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Laws 2014, 3(1), 141-152; doi:10.3390/laws3010141

Death Row Confinement and the Meaning of Last Words

* ,
Department of Justice, Law, and Criminology, American University, 4400 Massachusetts Avenue, Washington, DC 20016, USA
* Author to whom correspondence should be addressed.
Received: 20 January 2014 / Revised: 1 February 2014 / Accepted: 7 February 2014 / Published: 17 February 2014
(This article belongs to the Special Issue The Death Penalty in the 21st Century)
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Life under sentence of death can be a transformative process. One measure of this transformation can be found in last words, which often highlight the humanity of condemned prisoners on the threshold of execution, in sharp contrast to popular conceptions of these prisoners as evil, remorseless, and irredeemable. Our reading of last words suggests that the transformation process can be best understood by examining the dominant contours of the death row experience, the most recent formative experience in the lives of condemned prisoners before they are put to death.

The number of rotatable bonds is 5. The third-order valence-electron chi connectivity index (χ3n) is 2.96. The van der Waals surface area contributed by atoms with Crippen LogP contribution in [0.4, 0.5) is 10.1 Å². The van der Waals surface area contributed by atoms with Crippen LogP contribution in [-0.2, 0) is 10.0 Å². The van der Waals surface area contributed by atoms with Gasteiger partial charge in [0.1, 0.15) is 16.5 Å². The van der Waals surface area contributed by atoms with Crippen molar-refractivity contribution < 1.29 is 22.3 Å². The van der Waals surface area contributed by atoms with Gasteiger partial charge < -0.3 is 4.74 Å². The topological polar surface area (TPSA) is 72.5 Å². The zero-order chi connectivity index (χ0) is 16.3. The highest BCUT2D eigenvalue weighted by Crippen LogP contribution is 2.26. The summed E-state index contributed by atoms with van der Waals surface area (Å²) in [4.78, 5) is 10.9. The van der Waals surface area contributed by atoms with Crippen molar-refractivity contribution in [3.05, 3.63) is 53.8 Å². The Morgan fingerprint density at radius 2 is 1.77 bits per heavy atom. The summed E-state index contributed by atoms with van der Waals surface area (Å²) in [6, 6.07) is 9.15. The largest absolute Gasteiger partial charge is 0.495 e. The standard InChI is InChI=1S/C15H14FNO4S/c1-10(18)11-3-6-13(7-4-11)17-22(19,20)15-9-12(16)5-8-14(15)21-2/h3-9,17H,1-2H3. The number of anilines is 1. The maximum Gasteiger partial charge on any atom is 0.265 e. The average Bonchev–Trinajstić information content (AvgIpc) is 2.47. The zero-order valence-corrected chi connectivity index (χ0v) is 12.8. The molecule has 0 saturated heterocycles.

Keywords: last words; executions; death row last words; executions; death row
This is an open access article distributed under the Creative Commons Attribution License (CC BY 3.0).

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Johnson, R.; Kanewske, L.C.; Barak, M. Death Row Confinement and the Meaning of Last Words. Laws 2014, 3, 141-152.

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